For Immediate Release
Thursday,
Oct. 23, 2014
Contact:
Ted O'Neil
Media Relations Manager
989-698-1914

MIDLAND —

MIDLAND — The number of Michigan’s conventional public school districts that contract out for at least one of the three main noninstructional support services — custodial, food or transportation — edged up slightly from 2013 to 2014, increasing from 66.2 percent to 66.6 percent, according to the Mackinac Center for Public Policy’s 2014 School Privatization Survey. Only 31 percent of districts privatized one or more of those services in 2001 when the Center began its annual survey.

“There are a lot of factors contributing to the slowed rate of growth,” said James Hohman, assistant director of fiscal policy and co-author of the study. “It’s possible that school privatization is starting to plateau. There may come a time when all of the districts that will contract out for quality services while simultaneously saving money already have.”

All 545 conventional public school districts in Michigan responded to the survey, which was performed between May 13 and Sept. 15, 2014. The survey was conducted in 2001 and 2003, and has been done annually since 2005. The Center has received 100 percent compliance from all districts every year since 2005. There are now 363 districts that contract out for at least one of the three services, and 182 districts contract out for at least two, up from 160 in 2013.

“Contracting out continues to be a commonly accepted way for districts to provide services efficiently while devoting more resources to their core function — providing educational opportunities to students,” Hohman said.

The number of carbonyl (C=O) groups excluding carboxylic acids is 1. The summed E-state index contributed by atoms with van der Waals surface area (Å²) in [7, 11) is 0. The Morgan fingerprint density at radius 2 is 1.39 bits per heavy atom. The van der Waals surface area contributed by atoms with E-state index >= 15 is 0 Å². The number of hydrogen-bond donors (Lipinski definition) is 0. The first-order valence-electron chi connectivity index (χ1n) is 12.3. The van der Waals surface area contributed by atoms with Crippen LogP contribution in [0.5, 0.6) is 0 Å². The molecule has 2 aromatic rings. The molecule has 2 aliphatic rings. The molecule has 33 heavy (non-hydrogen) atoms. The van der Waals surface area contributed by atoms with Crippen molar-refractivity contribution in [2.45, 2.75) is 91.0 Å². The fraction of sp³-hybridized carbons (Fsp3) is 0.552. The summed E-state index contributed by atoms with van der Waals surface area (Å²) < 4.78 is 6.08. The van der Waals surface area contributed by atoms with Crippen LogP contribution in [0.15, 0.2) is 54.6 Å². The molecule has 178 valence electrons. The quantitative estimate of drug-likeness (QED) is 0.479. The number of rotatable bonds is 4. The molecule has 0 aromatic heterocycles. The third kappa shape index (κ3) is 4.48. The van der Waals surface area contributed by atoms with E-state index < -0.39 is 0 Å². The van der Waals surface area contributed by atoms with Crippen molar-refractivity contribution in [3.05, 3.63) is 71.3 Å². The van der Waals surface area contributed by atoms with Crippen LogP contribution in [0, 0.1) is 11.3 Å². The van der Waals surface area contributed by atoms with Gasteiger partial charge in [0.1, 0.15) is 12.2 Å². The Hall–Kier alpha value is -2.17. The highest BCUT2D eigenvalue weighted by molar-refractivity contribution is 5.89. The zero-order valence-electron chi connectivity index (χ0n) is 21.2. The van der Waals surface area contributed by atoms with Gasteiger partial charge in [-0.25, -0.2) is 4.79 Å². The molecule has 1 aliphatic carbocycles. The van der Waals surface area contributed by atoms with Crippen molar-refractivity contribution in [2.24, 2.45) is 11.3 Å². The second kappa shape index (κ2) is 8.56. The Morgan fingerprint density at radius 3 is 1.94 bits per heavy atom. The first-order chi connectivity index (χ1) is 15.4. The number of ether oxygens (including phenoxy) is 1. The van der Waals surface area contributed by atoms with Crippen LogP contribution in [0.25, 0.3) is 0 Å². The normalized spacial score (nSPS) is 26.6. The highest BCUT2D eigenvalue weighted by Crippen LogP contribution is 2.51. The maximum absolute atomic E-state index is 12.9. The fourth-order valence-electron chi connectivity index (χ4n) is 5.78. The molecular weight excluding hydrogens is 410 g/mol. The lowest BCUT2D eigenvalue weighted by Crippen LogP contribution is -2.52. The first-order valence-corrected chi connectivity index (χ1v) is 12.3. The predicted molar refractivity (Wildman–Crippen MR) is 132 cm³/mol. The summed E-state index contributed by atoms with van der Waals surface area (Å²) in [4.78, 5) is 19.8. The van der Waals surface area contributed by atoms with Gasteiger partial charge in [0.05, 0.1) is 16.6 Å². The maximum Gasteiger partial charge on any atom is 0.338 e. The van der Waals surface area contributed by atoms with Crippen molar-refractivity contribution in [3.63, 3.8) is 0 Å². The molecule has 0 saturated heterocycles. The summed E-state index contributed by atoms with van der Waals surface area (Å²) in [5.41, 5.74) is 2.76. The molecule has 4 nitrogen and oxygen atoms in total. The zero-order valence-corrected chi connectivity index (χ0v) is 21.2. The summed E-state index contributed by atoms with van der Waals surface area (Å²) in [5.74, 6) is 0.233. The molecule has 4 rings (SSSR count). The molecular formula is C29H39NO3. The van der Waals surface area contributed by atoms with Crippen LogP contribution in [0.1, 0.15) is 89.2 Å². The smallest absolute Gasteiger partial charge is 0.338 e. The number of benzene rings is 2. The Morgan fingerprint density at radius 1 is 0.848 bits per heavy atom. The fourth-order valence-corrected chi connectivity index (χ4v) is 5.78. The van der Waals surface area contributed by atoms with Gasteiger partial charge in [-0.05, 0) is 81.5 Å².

Custodial services continues to be the most frequently contracted service, with 47.5 percent of districts, or 259, using private companies to clean and maintain their buildings and grounds. That is up from just 6.6 percent in 2003.

Food service contracting increased from 36 percent of districts in 2013 to nearly 39 percent in 2014.

School officials told the Center that new federal regulations on what foods they can sell to students play a part in the increase.

“Schools are prohibited from making a profit off their cafeteria operations, but any shortfalls have to be covered with general fund dollars,” Hohman said. “The new federal lunch regulations could be driving down the number of students who buy lunch at school, so districts are looking to save money by contracting out for providers.”

While transportation contracting is the least frequently used service, it is increasing rapidly, growing from 20 percent of districts in 2013 to nearly 24 percent in 2014 as 24 new districts outsourced busing.

There were 15 districts — the same number as in 2013 — that brought services back in-house. Nearly 90 percent of districts reported being satisfied with their outsourcing.

Sum totals include 211 districts that contract for food services, 259 for custodial and 131 for transportation.

The full survey, including a map showing every district that contracts out for support services, can be found at http://www.mackinac.org/archives/2014/S2014-05.pdf.

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